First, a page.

10 Oct

Fantastic philosophers

In a drowsy moment, I came across one of those weekend supplement articles in which the reporter is obviously trying hard to get off the beaten track – celebs, pop music, bread and circuses shows on TV – and talk about something which at least has some subject matter. It was all still rather golly-gosh, of course, as the supplements always are. This writer was clearly setting out to talk to us about philosophy, while avoiding taxing our brains. He certainly didn’t seem to be taxing his own much. Anyhow, the gist of the piece was to tell us that Bertrand Russell and Peter Strawson were the two “most fantastic” – golly-gosh, you see – British philosophers of the 20th century. I should have thought that being “fantastic” is not what an aspiring philosopher wants to be. Try “plausible.” There was not a word about the substance of Russell’s or Strawson’s work. Well then, let’s see…

Russell wrote a book in 1909 called The Problems of Philosophy and in it was a chapter on induction – that is, how do we know that the future will resemble the past? He said, “Although the sun has risen every day previously, we have no reason (my italics) to expect the sun to rise tomorrow.” Now how does that strike you as a piece of “fantastic” philosophising? You might think that such consistency on the part of the sun over millions of years – or even only over the long years of Bertie’s lifetime – would afford us at least a little reason for thinking that tomorrow morning the sun will give us a repeat performance. The fact is that the sun has never failed to rise, not once. I grant you this is no proof that the sun will rise tomorrow. Russell wasn’t taking about proof, but reason. Surely, on the evidence, we can claim to have good reason to think the sun will rise tomorrow? If the sun’s record over all these millennia is no reason, then it is difficult to imagine what could possibly count as a reason, and the word “reason” itself becomes meaningless. There is a technical expression to describe Russell’s performance here: it is called ignoratio elenchi by high redefinition of reason. That simply means the old boy missed the point.

Russell spent ten years over his work Principia Mathematica trying to prove that maths is based on logic. He confesses he wore himself out in the process. No wonder: arguing the toss with the likes of Wittgenstein, Whitehead and G.E. Moore must have been a bit testing. Russell soon found that the task was more difficult even than trying to pat your head and rub your tummy at the same time – because you’re bound to run up against the paradoxes: eg “The set of all sets that are not members of themselves – is it a member of itself or not?” Or, more domestically, “All Cretans are liars – and it was a Cretan who said so.”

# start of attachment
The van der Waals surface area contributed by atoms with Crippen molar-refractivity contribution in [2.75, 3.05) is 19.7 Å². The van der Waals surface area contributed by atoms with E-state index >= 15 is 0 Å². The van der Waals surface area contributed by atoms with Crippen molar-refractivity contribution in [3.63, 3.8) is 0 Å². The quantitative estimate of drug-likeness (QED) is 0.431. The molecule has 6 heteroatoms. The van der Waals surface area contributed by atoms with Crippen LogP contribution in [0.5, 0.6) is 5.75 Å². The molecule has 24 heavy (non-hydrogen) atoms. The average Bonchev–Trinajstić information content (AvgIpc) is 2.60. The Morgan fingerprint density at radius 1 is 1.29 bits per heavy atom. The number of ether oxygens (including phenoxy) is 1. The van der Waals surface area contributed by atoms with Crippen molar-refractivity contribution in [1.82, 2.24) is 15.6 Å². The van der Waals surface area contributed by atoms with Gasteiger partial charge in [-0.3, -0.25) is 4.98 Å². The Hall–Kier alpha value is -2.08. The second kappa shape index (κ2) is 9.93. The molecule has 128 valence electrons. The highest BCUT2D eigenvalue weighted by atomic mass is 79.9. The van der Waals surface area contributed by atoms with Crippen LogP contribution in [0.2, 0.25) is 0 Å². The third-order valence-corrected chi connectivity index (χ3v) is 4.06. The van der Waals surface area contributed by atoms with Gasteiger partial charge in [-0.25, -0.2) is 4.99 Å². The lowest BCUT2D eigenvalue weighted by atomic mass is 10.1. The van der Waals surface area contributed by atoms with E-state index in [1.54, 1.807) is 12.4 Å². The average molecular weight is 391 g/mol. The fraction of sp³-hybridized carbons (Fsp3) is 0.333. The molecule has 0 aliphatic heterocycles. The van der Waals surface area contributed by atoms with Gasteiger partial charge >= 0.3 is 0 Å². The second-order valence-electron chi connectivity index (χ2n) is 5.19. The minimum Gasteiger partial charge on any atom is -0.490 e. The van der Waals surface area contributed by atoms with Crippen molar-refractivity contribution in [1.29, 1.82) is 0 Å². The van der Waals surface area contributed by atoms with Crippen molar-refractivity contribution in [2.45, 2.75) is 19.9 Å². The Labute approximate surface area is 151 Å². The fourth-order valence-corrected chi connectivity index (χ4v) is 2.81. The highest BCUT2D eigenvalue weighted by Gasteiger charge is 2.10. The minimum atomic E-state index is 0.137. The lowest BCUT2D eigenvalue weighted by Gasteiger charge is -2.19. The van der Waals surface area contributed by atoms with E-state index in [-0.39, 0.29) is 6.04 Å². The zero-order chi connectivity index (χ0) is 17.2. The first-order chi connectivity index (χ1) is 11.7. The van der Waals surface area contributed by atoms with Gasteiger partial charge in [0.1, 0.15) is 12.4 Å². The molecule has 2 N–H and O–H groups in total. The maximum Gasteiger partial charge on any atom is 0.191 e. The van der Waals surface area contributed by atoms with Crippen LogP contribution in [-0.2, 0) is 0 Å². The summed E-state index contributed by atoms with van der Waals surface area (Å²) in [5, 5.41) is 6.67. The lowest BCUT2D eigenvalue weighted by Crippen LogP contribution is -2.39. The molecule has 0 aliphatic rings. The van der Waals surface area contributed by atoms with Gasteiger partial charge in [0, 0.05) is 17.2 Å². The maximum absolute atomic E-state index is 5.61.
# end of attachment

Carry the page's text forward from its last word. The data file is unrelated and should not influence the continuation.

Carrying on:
So what did Bertie do next? He got tired. Then he declared that the problem cannot be resolved in the ordinary logical language. We need, he said, a meta-language. But he soon found that in the meta-language he ran into the same problem that he’d found in the ordinary language. So you need a meta-meta-language. And on you go into an infinite regress. Like the Robertson’s jam with the picture of the golliwog on the jar. And on that jar there is a picture of a golliwog holding a jar and on that jar….” So how to stop it? Russell said we need “a theory of types.” But he found the same problem with the types as he’d found with the language and the meta-languages. To avoid going barmy, you have to find a device. Russell said he’d found such a device and he called it an “axiom of reducibility.” In other words, there comes a point when you have to say, “OK, it’s time to chuck it.”

Russell did other things. He fell in and out of love with that great Garsington carthorse Lady Ottoline Morrell, seduced Eliot’s wife Vivien, preached “free love,” campaigned for unilateral nuclear disarmament and failed conspicuously to understand Immanuel Pussyfoot Kant (1724-1804).

Fantastic eh?

Strawson’s big book was Individuals: An Essay in Descriptive Metaphysics (1959). In this he solemnly addressed the question of how we tell the difference between lumps of inanimate matter and the people we see walking about. He concluded that we call inanimate matter “material” and that we call the people we see walking about “persons.” Naturally, being an academic philosopher, he invented a technical formula in which to express his astonishing discovery: he said material objects take “m-predicates” while persons take “p-predicates.” And that explains why you’ve never seen a dish of rice pudding trying to buy a first class rail ticket.


Who might we regard as the finest British philosopher of the 20th century? I suggest, by a country mile, R.G. Collingwood for his demonstration in An Essay on Metaphysics that science needs absolute presuppositions which are not themselves derived from observation. And for his notion – explained in The Idea of History – that historical study is not something which should rely on “authorities” but consists in asking appropriate questions. That history is not “the past.” For the past does not exist. History is thoughts about the past in the minds of historians in the present.

Better than fantastic, that’s, as the supplement’s showbiz columnist would say, “Reelly, reelly good.”